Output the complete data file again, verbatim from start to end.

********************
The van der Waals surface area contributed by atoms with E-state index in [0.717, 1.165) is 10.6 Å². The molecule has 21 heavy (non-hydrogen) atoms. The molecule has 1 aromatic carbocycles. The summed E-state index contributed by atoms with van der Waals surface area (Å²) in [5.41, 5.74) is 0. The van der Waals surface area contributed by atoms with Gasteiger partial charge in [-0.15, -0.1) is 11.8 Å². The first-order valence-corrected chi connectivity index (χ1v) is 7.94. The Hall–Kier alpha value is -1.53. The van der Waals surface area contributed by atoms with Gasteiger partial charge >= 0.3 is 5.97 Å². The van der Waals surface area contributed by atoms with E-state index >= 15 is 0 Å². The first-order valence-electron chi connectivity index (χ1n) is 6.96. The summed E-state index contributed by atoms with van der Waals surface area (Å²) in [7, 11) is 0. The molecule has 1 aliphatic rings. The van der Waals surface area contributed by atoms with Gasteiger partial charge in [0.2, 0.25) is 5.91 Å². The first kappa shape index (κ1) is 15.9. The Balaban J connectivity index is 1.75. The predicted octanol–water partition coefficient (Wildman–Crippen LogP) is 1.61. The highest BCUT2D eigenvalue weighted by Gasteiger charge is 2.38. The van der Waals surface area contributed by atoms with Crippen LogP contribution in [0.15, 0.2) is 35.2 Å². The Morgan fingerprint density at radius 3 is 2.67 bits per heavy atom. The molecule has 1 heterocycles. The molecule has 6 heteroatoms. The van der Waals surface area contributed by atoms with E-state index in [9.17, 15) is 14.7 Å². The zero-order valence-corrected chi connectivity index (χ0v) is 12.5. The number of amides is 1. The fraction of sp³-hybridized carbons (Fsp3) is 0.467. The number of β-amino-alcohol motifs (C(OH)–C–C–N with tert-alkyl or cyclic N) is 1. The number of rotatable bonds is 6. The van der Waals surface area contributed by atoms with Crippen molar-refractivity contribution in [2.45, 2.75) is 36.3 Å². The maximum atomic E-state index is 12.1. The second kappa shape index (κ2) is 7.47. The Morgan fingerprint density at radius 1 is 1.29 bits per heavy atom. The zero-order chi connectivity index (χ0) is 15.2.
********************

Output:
The van der Waals surface area contributed by atoms with E-state index in [0.717, 1.165) is 10.6 Å². The molecule has 21 heavy (non-hydrogen) atoms. The molecule has 1 aromatic carbocycles. The summed E-state index contributed by atoms with van der Waals surface area (Å²) in [5.41, 5.74) is 0. The van der Waals surface area contributed by atoms with Gasteiger partial charge in [-0.15, -0.1) is 11.8 Å². The first-order valence-corrected chi connectivity index (χ1v) is 7.94. The Hall–Kier alpha value is -1.53. The van der Waals surface area contributed by atoms with Gasteiger partial charge >= 0.3 is 5.97 Å². The van der Waals surface area contributed by atoms with E-state index >= 15 is 0 Å². The first-order valence-electron chi connectivity index (χ1n) is 6.96. The summed E-state index contributed by atoms with van der Waals surface area (Å²) in [7, 11) is 0. The molecule has 1 aliphatic rings. The van der Waals surface area contributed by atoms with Gasteiger partial charge in [0.2, 0.25) is 5.91 Å². The first kappa shape index (κ1) is 15.9. The Balaban J connectivity index is 1.75. The predicted octanol–water partition coefficient (Wildman–Crippen LogP) is 1.61. The highest BCUT2D eigenvalue weighted by Gasteiger charge is 2.38. The van der Waals surface area contributed by atoms with Crippen LogP contribution in [0.15, 0.2) is 35.2 Å². The Morgan fingerprint density at radius 3 is 2.67 bits per heavy atom. The molecule has 1 heterocycles. The molecule has 6 heteroatoms. The van der Waals surface area contributed by atoms with E-state index in [9.17, 15) is 14.7 Å². The zero-order valence-corrected chi connectivity index (χ0v) is 12.5. The number of amides is 1. The fraction of sp³-hybridized carbons (Fsp3) is 0.467. The number of β-amino-alcohol motifs (C(OH)–C–C–N with tert-alkyl or cyclic N) is 1. The number of rotatable bonds is 6. The van der Waals surface area contributed by atoms with Crippen molar-refractivity contribution in [2.45, 2.75) is 36.3 Å². The maximum atomic E-state index is 12.1. The second kappa shape index (κ2) is 7.47. The Morgan fingerprint density at radius 1 is 1.29 bits per heavy atom. The zero-order chi connectivity index (χ0) is 15.2.